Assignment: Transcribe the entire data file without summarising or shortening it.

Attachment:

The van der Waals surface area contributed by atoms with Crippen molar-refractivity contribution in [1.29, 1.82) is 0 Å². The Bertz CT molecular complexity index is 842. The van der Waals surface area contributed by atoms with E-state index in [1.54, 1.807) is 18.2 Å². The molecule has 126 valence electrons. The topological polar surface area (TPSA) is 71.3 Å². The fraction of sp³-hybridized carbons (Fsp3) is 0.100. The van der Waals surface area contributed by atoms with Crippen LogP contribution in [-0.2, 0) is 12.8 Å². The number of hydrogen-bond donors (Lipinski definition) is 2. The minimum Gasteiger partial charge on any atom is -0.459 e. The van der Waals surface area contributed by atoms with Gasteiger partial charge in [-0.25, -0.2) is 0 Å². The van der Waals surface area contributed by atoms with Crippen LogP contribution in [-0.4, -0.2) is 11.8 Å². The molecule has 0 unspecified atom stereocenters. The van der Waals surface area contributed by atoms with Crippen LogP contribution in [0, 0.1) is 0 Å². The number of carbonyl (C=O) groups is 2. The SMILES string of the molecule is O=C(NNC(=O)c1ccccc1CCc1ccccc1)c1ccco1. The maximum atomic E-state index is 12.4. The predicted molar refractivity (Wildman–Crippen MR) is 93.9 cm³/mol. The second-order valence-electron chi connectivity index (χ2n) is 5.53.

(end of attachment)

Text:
The van der Waals surface area contributed by atoms with Crippen molar-refractivity contribution in [1.29, 1.82) is 0 Å². The Bertz CT molecular complexity index is 842. The van der Waals surface area contributed by atoms with E-state index in [1.54, 1.807) is 18.2 Å². The molecule has 126 valence electrons. The topological polar surface area (TPSA) is 71.3 Å². The fraction of sp³-hybridized carbons (Fsp3) is 0.100. The van der Waals surface area contributed by atoms with Crippen LogP contribution in [-0.2, 0) is 12.8 Å². The number of hydrogen-bond donors (Lipinski definition) is 2. The minimum Gasteiger partial charge on any atom is -0.459 e. The van der Waals surface area contributed by atoms with Gasteiger partial charge in [-0.25, -0.2) is 0 Å². The van der Waals surface area contributed by atoms with Crippen LogP contribution in [-0.4, -0.2) is 11.8 Å². The molecule has 0 unspecified atom stereocenters. The van der Waals surface area contributed by atoms with Crippen LogP contribution in [0, 0.1) is 0 Å². The number of carbonyl (C=O) groups is 2. The SMILES string of the molecule is O=C(NNC(=O)c1ccccc1CCc1ccccc1)c1ccco1. The maximum atomic E-state index is 12.4. The predicted molar refractivity (Wildman–Crippen MR) is 93.9 cm³/mol. The second-order valence-electron chi connectivity index (χ2n) is 5.53.